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Tuesday, December 07, 2010

London Transport Museum visit Delhi's Metro

A guest post from Jane Findlay & Michelle Brown - Community Curators from London Transport Museum on their recent visit to Delhi and a fascinating look at the underground system there.

Beautiful frame by London Transport Museum

"Space to sit down, spotless carriages and air conditioning. We could definitely get used to this. Delhi Metro is not all like this of course; being female we’re privileged to get a space in the quieter ladies carriage…but it’s not far off. Like any Tube train at rush hour, things can get pretty packed in the general cars, but with sleek and shiny new trains and regular service you can see why Delhi Metro has become a popular way for Delhiites to traverse their city.

Please stand clear of the closing doors by London Transport Museum

Delhi Metro is one of the world’s newest underground systems and is expanding rapidly. Run by the private company Delhi Metro Rail Corporation, it has the ambitious goal of building a Metro station within 500 metres of every home by 2021. The Metro received a real boost by the Commonwealth Games, which saw more people using it through giving travel tickets away with admission to the Games, and just this month ridership crossed the 1.6 million mark. It's soon to open high-speed airport connection which will no doubt add to its appeal, providing a fast and efficient way to enter the city.

Capturing the moment by London Transport Museum

As London Transport Museum’s Community Curators we’ve been busy exploring how New Delhi’s new Metro network is affecting people’s journeys, experiences and understandings of this bustling and ever-changing city. The project was funded by a British Council Connections through Culture programme and London Museums Hub 2012 Cultural Olympiad project, Stories of the World: London (SOTW) a major focus of which is engaging with young people.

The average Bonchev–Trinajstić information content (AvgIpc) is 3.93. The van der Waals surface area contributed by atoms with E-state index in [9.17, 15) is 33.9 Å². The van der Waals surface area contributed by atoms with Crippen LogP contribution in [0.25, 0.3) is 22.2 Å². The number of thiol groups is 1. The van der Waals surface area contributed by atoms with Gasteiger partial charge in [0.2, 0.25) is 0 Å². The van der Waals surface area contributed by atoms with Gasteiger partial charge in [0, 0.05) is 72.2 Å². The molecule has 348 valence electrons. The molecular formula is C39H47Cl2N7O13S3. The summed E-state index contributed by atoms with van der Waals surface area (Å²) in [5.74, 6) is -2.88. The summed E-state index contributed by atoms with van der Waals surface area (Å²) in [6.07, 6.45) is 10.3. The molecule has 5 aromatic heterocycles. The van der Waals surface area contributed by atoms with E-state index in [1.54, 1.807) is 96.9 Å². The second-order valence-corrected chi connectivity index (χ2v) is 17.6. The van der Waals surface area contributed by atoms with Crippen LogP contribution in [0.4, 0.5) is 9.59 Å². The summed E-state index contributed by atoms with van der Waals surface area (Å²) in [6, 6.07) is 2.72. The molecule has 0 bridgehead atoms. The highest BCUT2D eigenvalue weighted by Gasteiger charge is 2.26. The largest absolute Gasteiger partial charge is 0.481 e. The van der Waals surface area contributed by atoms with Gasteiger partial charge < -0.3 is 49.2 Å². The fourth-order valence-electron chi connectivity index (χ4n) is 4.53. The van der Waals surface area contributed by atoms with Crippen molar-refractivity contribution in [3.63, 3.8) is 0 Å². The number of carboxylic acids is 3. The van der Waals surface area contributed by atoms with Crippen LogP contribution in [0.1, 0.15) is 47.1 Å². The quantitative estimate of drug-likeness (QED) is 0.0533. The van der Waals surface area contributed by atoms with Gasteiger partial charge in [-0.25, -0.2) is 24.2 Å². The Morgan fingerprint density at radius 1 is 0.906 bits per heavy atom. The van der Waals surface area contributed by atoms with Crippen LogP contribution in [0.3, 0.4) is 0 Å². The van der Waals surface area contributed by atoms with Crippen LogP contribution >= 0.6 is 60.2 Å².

With congestion choking the roads and causing heavy pollution, the Metro is a boon to the people of Delhi, who are really starting to embrace this new mode of transport. Craving not only the increased comfort and speed, the key to its success is its reliability. Interviews with commuters exploring the impact on the city highlighted that knowing you will reach your destination in 40 minutes as opposed to relying on traffic conditions on the roads is a huge advantage to passengers.

Strap hangers survival by London Transport Museum

Delhiites are rightly very proud of their new transport system. The Metro’s ‘Delhi Metro Citizens Forum’, a 500 strong group of volunteers trained to guide and assist passengers in travel ettiquette, are proof of the public’s dedication to the system.

Keeping watch

Linking up with Delhi Metro during our recent trip to Delhi we were fortunate to join some of the forum members out and about on the network as they went about their day, ensuring people gave up their seats for the elderly and helping people use the map to navigate.

Roundel with a twist by London Transport Museum

Across the world people use diverse means to travel throughout their cities, however a common thread of all major cities is the influence of public transport on a city’s growth, in both a physical and a social sense. London Underground is the world’s oldest underground system, nearing 150 years old – now a London icon, it has played a major role in shaping the Capital’s identity. The project undertaken in New Delhi provided a fascinating insight into how one of the world’s newest rail networks is impacting on the city. London Transport Museum looks forward to strengthening the partnerships that were created during the project and will continue to keep watch on how New Delhi develops in response to its new transport links.

Thanks to Jane & Michelle for a great post and you can see more pictures from their visit here.

; Posted by Annie Mole Tuesday, December 07, 2010 Permalink COMMENT HERE Add to Stumble Upon